Sylvia Lived up to Woods’ Great Expectations

By John Packett, RTA Contributing Writer

Sylvia Lived up to Woods’ Great Expectations

RICHMOND– Bruce Sylvia will be inducted posthumously into the Richmond Tennis Hall of Fame on Saturday during a banquet at the Westwood Club.

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Sylvia captured four city championships and two state crowns in the 1960s before studying at the University of North Carolina, where he played No. 1 singles for the Tarheels. Sam Woods, a renowned coaching professional, said he recognized Sylvia’s potential.

“He is a top-notch tournament player,” Woods said in an interview with Richmond News Leader in 1953.

Sylvia died from cancer at the age of 53 in 1993. Tom Chewning, a friend of Sylvia, said he was a tough competitor.

“He never quit,” said Chewning. “He loved competition. He played the big points well. The other thing is, he was a tremendous athlete.”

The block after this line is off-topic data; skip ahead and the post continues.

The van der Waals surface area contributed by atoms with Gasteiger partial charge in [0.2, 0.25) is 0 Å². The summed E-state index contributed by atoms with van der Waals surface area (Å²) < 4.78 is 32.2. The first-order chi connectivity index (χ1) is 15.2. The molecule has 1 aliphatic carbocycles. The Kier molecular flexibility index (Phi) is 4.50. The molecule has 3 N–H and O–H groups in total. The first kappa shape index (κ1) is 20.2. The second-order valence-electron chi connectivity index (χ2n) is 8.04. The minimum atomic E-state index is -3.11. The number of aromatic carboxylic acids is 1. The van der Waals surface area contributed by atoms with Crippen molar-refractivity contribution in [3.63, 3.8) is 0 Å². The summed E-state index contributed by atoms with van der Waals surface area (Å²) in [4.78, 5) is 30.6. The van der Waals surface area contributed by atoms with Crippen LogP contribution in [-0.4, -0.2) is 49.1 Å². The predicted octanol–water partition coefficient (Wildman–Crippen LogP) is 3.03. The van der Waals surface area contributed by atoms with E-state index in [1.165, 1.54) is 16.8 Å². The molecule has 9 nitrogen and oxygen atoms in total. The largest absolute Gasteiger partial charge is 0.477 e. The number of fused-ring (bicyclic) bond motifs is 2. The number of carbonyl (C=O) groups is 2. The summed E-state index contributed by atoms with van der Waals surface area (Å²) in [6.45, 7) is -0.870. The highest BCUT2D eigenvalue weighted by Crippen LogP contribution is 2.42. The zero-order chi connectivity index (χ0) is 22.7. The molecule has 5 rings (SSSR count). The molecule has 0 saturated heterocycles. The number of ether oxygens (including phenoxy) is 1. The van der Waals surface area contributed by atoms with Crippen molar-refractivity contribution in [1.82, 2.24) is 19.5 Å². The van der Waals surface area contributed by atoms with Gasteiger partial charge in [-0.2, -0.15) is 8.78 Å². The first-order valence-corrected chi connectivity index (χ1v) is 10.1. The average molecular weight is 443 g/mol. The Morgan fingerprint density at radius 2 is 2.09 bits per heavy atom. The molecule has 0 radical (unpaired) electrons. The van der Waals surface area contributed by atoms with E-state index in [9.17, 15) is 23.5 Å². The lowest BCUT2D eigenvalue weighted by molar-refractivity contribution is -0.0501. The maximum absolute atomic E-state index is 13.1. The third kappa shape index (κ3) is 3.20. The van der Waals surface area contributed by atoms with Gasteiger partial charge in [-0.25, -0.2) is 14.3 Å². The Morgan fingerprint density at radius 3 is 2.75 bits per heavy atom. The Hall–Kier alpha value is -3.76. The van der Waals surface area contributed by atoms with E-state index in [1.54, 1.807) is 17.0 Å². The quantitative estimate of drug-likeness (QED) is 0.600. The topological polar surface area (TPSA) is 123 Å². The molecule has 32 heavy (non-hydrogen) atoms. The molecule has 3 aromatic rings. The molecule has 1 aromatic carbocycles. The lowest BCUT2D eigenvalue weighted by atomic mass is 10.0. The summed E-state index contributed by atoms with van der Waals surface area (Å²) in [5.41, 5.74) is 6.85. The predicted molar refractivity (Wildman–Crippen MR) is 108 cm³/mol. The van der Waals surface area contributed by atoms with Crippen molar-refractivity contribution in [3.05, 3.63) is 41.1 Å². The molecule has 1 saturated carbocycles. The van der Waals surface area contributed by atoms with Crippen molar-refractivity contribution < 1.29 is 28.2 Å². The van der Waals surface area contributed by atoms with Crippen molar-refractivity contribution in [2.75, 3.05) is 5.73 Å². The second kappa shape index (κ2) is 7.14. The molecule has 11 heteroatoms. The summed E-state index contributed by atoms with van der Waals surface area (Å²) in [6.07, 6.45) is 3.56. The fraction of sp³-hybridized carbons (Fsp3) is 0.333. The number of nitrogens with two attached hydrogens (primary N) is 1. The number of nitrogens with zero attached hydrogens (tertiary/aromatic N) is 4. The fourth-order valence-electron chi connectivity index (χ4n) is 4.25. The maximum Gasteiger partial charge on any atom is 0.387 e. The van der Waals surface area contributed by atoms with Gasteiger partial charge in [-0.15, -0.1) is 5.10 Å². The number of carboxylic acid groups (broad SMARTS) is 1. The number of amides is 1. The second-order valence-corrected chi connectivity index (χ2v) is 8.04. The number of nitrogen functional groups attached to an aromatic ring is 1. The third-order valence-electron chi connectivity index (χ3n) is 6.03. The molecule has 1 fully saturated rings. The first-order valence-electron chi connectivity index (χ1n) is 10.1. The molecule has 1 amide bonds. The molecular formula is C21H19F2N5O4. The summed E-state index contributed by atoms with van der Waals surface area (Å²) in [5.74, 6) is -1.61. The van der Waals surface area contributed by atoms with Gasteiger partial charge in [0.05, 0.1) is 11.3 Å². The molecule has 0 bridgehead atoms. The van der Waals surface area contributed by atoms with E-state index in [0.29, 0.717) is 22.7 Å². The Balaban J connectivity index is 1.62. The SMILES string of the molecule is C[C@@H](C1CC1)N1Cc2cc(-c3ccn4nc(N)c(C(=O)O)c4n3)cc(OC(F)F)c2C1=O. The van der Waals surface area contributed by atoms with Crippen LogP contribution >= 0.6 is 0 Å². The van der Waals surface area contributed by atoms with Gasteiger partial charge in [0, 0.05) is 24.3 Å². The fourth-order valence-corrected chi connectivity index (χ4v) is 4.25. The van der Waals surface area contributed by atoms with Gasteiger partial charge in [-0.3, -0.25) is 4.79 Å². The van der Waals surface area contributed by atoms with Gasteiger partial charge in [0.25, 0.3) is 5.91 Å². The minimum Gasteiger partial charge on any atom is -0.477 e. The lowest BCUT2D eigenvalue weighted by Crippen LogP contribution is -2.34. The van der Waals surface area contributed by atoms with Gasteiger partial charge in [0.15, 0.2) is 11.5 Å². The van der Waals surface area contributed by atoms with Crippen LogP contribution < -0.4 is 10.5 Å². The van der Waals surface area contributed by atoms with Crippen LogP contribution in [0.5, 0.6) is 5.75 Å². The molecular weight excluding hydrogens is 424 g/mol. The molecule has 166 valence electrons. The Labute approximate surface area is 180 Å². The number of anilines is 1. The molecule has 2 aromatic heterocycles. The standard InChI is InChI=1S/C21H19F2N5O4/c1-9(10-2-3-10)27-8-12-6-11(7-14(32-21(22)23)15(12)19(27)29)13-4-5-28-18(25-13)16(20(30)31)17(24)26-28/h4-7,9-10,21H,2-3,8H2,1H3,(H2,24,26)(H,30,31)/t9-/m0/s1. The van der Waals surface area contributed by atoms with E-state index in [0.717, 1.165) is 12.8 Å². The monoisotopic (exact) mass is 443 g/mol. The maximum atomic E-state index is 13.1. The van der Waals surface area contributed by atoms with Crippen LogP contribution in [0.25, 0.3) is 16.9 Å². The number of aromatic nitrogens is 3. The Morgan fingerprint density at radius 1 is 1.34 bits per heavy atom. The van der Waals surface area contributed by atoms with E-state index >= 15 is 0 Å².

Sylvia teamed with Bitsy Harrison to win the city doubles in 1959 and 1960. In 1961, Sylvia captured three of the next four city singles titles and two more doubles crowns.

O.H. Parrish fell to Sylvia in the 1964 final after taking a two-set lead.

“When he got it all together, he was something special to watch,” said Parrish, a fellow Hall of Famer.

Parrish and Sylvia dominated the city tournament in the 1960s, claiming eight of the singles championships. They both won four titles that decade.

After Sylvia won the 1968 city showdown over Dick Makepeace, Parrish took out Sylvia in straight sets in the 1969 final. Sylvia reached the semifinals in 1971, the last year he played the tournament.

Bobby Bayliss, another Hall of Famer and one of Sylvia’s doubles partners, said he was impressed with Sylvia’s temperament.

“To me, his toughness was something that was very admirable in a tennis player,” said Bayliss. “He played with a lot of confidence. He believed in himself.”

unnamed-2“He was so determined,” added Chewning. “He didn’t play a lot of loose points.”

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